Striving toward Greatness
As we strive toward greatness in the area of customer service and relations, here are a few more simple strategies to deliver an even higher level of service. It all goes back to managing your Moments of Truth — each and every contact you have with a customer — and creating Moments of Magic.
Benchmark with the competition. You must know how you stack up against your competition. Find out what the competition does well, even better than you. Then use this as the minimum standard. Do not copy! Simply use this as a starting point. If the competition is doing something you are not already doing, then figure out how to do it even better. The benchmark is not to set a standard or a goal. It is to become the eventual starting point on which to build. Your goal is to differentiate yourself from the competition, to be better than, not the same or as good as them. You don’t want to be another choice, but the only choice.
Benchmark outside of your industry. At a recent seminar I had eight groups share the best and worst customer service experiences they ever had (outside of their own industry). They came up with some great stories about the good and the bad. What amazed me was that the majority of them had to do with going to a restaurant. Then it hit me. If we think back to the best service we ever had, and it takes us to a restaurant, then why not try and emulate what this outstanding restaurant does for its customers? Think about the waiter that seemed to always be there when you needed him. Or, the food that seemed to arrive in a timely fashion, cooked to perfection. Draw parallels between your business and others outside of your industry. Look at what other companies do to create legendary service and simply bring their ideas to your own company.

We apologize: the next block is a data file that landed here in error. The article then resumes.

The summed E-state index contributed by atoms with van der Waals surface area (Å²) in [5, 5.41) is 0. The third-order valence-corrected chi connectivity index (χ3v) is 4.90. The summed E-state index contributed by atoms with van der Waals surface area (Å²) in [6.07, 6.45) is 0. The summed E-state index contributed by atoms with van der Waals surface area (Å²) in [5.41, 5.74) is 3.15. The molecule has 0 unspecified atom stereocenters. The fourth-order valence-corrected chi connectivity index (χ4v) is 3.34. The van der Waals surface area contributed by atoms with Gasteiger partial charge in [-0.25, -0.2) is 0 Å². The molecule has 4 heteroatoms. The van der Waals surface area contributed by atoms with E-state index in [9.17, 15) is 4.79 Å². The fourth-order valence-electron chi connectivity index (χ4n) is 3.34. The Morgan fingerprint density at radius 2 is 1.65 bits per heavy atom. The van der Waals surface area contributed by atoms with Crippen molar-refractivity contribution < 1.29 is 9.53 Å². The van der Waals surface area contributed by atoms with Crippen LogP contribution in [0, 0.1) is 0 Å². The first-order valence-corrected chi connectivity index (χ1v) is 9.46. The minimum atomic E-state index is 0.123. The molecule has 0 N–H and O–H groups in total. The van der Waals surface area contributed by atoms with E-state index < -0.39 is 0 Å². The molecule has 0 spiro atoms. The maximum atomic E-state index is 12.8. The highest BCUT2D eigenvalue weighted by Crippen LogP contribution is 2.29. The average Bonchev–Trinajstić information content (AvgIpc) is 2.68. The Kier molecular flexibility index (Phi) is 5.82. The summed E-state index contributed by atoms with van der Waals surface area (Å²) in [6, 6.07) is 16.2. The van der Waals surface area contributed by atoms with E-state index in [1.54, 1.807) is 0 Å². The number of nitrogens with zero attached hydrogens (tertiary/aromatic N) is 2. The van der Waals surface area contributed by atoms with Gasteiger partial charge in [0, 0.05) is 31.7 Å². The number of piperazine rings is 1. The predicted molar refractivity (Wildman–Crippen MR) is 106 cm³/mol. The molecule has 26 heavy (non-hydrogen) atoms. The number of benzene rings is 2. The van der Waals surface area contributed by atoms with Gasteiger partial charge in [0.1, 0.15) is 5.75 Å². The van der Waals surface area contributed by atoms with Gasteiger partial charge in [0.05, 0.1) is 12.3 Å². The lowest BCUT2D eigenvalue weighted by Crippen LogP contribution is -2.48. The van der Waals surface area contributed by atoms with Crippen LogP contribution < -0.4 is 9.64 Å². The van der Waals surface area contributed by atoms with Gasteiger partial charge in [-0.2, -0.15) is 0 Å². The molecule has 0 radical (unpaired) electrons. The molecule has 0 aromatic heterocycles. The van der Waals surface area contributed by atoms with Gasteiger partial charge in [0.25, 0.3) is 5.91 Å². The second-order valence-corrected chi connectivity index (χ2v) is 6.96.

Discover what you do best and exploit it. In the process of benchmarking with the competition, you may, if you don’t already know it, find out you do something different or better than they do. Make sure your customers know this. This could be one of your differentiation factors. It may be one of the reasons to do business with you. Just make sure what you do better matters to your customer.
Know your customers. This sounds so simple, but so many companies miss the mark. We have an exercise we do at some of my seminars. We ask the audience to list what they think the top five customer expectations are. Most of the time they break into small groups to do this. Once the answers are shared, they get a reality check. We get data through customer surveys and focus groups. Guess what? Almost every time what the employees think the customer expects is not actually what the customer really expects. Getting to know your customers is not that difficult. You can hold focus groups, informal surveys (low response for mail, higher for phone), solicit comments and feedback at the same time you are doing business, etc.
Know the value of your customer, specifically the dollar value. It may put a lot in perspective for you. Knowing the dollar value of a customer will help you make decisions about how you handle complaints, problems, special requests, etc.
In this cutting edge world we live in, we must stay up with technology. We can’t be left in the dust! Be on the cutting edge, which means taking advantage of new software, more powerful computers and even the internet. Many of my clients have fought being a part of the internet. Faxing used to be the rage. Now, it is e-mail. E-mail is the easiest way of quick, non-personal contact communication. The ability to get a message, a letter, computer file, etc, not just to another person, but groups of people, has never been easier.
And, if you sell any type of product or service (and I know you do) and are not yet using the internet to exploit it, you are missing a great opportunity for exposure. You can also use an internet site as a way to help promote your image. We have one client who uses their site not to sell, but to help people decide if they want to work for their company. They even have employment applications that can be filled out and sent to the company via e-mail.
So there you have six simple things to help you create a successful service strategy. While these six things focus on what you and your company should do, please don’t lose sight that it is all in the best interest of the customer.
After all, the customer is the reason we are in business. Your company can’t possibly be successful if no one is buying what you are selling, and you aren’t creating MOMENTS OF MAGIC.
Shep Hyken, CSP is a professional speaker and author specializing in the areas of customer service and customer relations. For more information on Shep’s speaking programs, books and tapes contact (314) 692-2200
Email: email@example.com Web: www.hyken.com